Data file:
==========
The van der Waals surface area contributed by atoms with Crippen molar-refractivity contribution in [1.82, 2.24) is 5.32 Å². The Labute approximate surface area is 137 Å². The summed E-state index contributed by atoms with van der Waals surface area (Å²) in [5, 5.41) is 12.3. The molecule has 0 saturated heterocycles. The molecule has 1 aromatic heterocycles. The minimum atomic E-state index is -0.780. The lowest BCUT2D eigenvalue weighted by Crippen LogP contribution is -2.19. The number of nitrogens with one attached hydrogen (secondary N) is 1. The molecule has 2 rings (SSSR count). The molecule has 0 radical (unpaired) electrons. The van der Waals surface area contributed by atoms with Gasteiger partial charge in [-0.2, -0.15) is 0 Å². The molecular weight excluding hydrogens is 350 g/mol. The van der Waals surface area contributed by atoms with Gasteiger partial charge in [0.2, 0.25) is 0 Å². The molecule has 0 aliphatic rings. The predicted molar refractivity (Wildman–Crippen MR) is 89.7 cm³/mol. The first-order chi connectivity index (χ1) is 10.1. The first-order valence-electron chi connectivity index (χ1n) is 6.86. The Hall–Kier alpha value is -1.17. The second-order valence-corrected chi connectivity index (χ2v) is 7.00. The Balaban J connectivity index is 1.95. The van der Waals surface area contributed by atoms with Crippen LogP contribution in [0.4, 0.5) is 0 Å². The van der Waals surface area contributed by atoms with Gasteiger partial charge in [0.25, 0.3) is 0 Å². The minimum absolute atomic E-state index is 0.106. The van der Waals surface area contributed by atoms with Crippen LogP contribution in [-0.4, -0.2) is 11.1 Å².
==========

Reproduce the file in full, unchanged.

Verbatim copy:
The van der Waals surface area contributed by atoms with Crippen molar-refractivity contribution in [1.82, 2.24) is 5.32 Å². The Labute approximate surface area is 137 Å². The summed E-state index contributed by atoms with van der Waals surface area (Å²) in [5, 5.41) is 12.3. The molecule has 0 saturated heterocycles. The molecule has 1 aromatic heterocycles. The minimum atomic E-state index is -0.780. The lowest BCUT2D eigenvalue weighted by Crippen LogP contribution is -2.19. The number of nitrogens with one attached hydrogen (secondary N) is 1. The molecule has 2 rings (SSSR count). The molecule has 0 radical (unpaired) electrons. The van der Waals surface area contributed by atoms with Gasteiger partial charge in [-0.2, -0.15) is 0 Å². The molecular weight excluding hydrogens is 350 g/mol. The van der Waals surface area contributed by atoms with Gasteiger partial charge in [0.2, 0.25) is 0 Å². The molecule has 0 aliphatic rings. The predicted molar refractivity (Wildman–Crippen MR) is 89.7 cm³/mol. The first-order chi connectivity index (χ1) is 10.1. The first-order valence-electron chi connectivity index (χ1n) is 6.86. The Hall–Kier alpha value is -1.17. The second-order valence-corrected chi connectivity index (χ2v) is 7.00. The Balaban J connectivity index is 1.95. The van der Waals surface area contributed by atoms with Crippen LogP contribution in [0.4, 0.5) is 0 Å². The van der Waals surface area contributed by atoms with Gasteiger partial charge in [0.25, 0.3) is 0 Å². The minimum absolute atomic E-state index is 0.106. The van der Waals surface area contributed by atoms with Crippen LogP contribution in [-0.4, -0.2) is 11.1 Å².